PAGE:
The recipe was really quite easy, but I found that I had a lot of dough leftover. I froze the rolls the day I baked them, then defrosted and heated 1 the next day. It was delicious- nice and buttery and light. By the time they got up to the lake, they weren't so great. They were a little heavy, and needed a pat or two of butter. Abbie enjoyed them immensely, and ate nothing but the rolls and a little turkey at dinner. I do need to say this though- we didn't need to throw any away.
Sunday, November 19, 2006
We've been traveling. We had a lovely visit back east with my family. I was itchin' to get back in the kitchen, though. Eileen made the banana bread while we were there. She used margarine, instead of butter, and baked the bread as one loaf in a glass pan. Delicious! We celebrated my grandmother's 88th birthday. We had a good time. Sending thanks to my family- we had a great visit!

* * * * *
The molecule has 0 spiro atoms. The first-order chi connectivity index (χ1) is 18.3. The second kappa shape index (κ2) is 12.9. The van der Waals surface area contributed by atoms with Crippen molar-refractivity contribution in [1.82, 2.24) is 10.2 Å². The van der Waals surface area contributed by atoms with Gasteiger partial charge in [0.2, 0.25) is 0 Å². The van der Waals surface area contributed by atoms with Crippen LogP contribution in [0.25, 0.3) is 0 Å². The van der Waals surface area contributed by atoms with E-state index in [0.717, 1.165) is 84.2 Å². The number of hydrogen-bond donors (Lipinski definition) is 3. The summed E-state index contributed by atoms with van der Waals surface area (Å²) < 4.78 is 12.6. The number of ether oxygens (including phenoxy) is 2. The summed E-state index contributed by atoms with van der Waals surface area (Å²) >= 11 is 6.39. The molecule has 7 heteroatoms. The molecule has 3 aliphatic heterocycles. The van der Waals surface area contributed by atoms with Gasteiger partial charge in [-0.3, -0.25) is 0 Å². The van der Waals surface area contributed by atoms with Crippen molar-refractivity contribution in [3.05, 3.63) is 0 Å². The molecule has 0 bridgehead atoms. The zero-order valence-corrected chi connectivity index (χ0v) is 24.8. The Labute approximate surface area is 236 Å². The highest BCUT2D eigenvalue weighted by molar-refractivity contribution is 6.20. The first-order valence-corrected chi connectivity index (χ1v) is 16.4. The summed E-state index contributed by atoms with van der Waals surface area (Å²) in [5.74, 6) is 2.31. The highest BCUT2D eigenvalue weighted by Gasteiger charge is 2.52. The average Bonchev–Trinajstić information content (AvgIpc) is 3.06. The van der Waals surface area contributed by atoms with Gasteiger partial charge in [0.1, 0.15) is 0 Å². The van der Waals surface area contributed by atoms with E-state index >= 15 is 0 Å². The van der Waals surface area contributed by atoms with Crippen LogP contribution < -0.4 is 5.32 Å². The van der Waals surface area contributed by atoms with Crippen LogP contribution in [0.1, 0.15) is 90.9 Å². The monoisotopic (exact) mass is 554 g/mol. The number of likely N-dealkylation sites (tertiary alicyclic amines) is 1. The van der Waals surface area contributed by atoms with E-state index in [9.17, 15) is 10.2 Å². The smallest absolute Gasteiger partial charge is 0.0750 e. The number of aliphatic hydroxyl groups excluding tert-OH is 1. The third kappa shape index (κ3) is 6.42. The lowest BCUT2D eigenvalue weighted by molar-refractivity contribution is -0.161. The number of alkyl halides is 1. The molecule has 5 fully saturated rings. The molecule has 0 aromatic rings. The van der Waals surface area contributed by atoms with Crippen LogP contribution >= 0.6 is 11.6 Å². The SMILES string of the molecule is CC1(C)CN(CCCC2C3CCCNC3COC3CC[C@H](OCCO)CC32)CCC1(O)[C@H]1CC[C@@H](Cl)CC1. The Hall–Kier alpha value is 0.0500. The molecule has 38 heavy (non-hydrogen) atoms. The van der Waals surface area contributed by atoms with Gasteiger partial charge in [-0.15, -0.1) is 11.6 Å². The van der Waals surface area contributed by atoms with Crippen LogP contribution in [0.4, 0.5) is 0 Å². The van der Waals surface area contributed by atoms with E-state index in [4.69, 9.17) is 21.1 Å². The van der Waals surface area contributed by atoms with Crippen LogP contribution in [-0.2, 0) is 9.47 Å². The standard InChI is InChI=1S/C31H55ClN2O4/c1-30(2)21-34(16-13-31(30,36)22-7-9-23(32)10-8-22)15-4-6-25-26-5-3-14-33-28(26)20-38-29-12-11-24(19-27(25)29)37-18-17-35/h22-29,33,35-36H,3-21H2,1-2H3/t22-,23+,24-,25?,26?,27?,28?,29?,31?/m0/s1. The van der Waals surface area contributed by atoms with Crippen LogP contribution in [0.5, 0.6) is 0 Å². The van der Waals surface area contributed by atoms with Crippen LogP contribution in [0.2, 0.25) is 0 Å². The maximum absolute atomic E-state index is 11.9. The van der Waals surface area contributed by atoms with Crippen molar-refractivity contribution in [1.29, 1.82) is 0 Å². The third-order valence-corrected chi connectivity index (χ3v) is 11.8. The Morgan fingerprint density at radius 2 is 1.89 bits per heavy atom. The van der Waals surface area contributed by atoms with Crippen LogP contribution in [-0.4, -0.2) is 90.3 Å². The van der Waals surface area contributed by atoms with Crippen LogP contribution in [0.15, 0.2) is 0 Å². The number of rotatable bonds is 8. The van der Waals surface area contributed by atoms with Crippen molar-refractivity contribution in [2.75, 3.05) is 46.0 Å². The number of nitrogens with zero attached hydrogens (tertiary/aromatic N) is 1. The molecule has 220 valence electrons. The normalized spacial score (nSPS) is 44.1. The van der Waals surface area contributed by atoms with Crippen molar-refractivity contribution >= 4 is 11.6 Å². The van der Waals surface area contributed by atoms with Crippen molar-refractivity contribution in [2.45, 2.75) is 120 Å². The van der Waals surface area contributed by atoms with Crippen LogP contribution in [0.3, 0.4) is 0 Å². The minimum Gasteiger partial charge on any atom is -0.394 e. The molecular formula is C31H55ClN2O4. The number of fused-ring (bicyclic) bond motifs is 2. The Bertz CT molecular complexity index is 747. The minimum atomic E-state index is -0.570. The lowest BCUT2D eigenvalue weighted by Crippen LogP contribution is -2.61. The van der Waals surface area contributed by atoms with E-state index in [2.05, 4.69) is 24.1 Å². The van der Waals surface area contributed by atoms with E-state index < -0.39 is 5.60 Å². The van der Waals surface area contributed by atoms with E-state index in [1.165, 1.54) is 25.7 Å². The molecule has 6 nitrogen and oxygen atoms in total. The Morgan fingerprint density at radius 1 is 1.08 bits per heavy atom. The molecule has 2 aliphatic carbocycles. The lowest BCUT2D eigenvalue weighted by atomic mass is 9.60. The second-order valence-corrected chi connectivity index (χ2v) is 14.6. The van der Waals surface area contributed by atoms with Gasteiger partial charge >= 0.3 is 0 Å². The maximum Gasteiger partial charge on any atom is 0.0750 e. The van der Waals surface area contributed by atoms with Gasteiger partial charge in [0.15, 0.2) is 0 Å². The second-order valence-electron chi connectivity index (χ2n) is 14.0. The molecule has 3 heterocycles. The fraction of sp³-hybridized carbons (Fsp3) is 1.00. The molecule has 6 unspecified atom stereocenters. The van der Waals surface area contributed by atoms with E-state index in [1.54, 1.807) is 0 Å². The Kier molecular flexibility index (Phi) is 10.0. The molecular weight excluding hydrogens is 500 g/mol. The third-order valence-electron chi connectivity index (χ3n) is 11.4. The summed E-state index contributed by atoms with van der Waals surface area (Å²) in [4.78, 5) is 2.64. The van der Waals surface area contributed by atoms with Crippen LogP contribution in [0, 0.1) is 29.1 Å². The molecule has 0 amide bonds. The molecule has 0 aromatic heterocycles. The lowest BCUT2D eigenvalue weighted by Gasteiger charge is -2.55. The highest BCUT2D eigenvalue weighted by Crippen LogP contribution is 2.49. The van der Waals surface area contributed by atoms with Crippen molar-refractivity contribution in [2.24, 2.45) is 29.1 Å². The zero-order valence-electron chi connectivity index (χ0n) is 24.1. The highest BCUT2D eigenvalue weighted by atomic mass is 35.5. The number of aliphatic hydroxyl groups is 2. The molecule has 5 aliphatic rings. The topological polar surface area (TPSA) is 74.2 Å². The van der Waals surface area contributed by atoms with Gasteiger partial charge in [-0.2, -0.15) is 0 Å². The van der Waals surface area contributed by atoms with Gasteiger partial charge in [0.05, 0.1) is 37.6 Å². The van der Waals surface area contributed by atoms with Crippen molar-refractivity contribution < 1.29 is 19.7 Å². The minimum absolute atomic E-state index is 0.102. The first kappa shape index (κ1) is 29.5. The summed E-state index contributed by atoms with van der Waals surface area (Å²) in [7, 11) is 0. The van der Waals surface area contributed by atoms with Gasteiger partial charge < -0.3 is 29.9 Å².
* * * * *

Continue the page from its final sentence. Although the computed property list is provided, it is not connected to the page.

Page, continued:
While I was away, I kept thinking about Thanksgiving. This being a cooking holiday, I get very excited. I'm making the pies- pumpkin and apple, and I made some dinner rolls( for a future post). My father-in-law likes pecan pie. We never had pecan pie in my family. It was always pumpkin and apple- maybe some rogue cherry would show up, but always apple and pumpkin. I don't make pecan pie. It's not that I'm against it, but jeez, there's only going to be 6 of us this year, including the baby. We can't eat 3 pies. Well, we could, but we shouldn't. And I have to have apple and pumpkin. So I was watching Ina the other day, (you know where this is going: BUTTER), and I saw her make these pecan squares, dipped in chocolate. I don't know how you could eat one of these dipped in chocolate. They are so sweet and so good. I really wasn't crazy about them the first or second day. By today, though, I ate 1 1/2, and had to force myself to forget they were in the fridge. Ina says this yields 20 bars. I got 48. You should cut them small. They are super rich. So my father-in-law will have some pecan something, and I don't think he'll miss his pie. This comes from the indispensable Barefoot Contessa Cookbook.